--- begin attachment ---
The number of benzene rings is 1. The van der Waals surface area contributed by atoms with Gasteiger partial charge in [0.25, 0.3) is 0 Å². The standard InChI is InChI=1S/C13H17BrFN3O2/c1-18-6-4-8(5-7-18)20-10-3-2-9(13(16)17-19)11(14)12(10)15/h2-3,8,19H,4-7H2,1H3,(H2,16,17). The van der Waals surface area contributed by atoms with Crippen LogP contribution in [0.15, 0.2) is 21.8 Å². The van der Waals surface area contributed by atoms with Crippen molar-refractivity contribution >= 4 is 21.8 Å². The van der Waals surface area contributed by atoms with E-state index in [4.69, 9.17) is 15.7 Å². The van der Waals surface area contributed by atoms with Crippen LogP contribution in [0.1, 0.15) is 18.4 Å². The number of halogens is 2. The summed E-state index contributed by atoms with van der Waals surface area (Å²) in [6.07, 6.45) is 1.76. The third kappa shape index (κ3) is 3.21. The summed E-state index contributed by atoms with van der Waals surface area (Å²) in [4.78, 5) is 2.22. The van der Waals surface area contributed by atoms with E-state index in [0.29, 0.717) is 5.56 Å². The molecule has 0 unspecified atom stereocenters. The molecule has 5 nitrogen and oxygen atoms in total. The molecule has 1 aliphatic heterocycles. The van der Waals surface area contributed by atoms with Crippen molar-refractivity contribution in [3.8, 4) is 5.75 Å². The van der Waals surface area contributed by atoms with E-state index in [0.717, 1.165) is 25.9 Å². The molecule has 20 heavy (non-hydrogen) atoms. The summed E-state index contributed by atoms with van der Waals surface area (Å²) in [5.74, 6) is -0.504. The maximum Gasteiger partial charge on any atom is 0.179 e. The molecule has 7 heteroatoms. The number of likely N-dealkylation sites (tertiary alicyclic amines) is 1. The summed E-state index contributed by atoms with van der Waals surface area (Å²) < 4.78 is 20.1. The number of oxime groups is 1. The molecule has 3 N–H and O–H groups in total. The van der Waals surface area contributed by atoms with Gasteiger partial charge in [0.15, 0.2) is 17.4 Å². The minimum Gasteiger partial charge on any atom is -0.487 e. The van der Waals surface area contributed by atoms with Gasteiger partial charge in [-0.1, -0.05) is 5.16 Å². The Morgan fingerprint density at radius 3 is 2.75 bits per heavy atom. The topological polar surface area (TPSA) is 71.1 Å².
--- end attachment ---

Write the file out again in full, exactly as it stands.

The number of benzene rings is 1. The van der Waals surface area contributed by atoms with Gasteiger partial charge in [0.25, 0.3) is 0 Å². The standard InChI is InChI=1S/C13H17BrFN3O2/c1-18-6-4-8(5-7-18)20-10-3-2-9(13(16)17-19)11(14)12(10)15/h2-3,8,19H,4-7H2,1H3,(H2,16,17). The van der Waals surface area contributed by atoms with Crippen LogP contribution in [0.15, 0.2) is 21.8 Å². The van der Waals surface area contributed by atoms with Crippen molar-refractivity contribution >= 4 is 21.8 Å². The van der Waals surface area contributed by atoms with E-state index in [4.69, 9.17) is 15.7 Å². The van der Waals surface area contributed by atoms with Crippen LogP contribution in [0.1, 0.15) is 18.4 Å². The number of halogens is 2. The summed E-state index contributed by atoms with van der Waals surface area (Å²) in [6.07, 6.45) is 1.76. The third kappa shape index (κ3) is 3.21. The summed E-state index contributed by atoms with van der Waals surface area (Å²) in [4.78, 5) is 2.22. The van der Waals surface area contributed by atoms with E-state index in [0.29, 0.717) is 5.56 Å². The molecule has 0 unspecified atom stereocenters. The molecule has 5 nitrogen and oxygen atoms in total. The molecule has 1 aliphatic heterocycles. The van der Waals surface area contributed by atoms with Crippen molar-refractivity contribution in [3.8, 4) is 5.75 Å². The van der Waals surface area contributed by atoms with E-state index in [0.717, 1.165) is 25.9 Å². The molecule has 20 heavy (non-hydrogen) atoms. The summed E-state index contributed by atoms with van der Waals surface area (Å²) in [5.74, 6) is -0.504. The maximum Gasteiger partial charge on any atom is 0.179 e. The molecule has 7 heteroatoms. The number of likely N-dealkylation sites (tertiary alicyclic amines) is 1. The summed E-state index contributed by atoms with van der Waals surface area (Å²) < 4.78 is 20.1. The number of oxime groups is 1. The molecule has 3 N–H and O–H groups in total. The van der Waals surface area contributed by atoms with Gasteiger partial charge in [0.15, 0.2) is 17.4 Å². The minimum Gasteiger partial charge on any atom is -0.487 e. The van der Waals surface area contributed by atoms with Gasteiger partial charge in [-0.1, -0.05) is 5.16 Å². The Morgan fingerprint density at radius 3 is 2.75 bits per heavy atom. The topological polar surface area (TPSA) is 71.1 Å².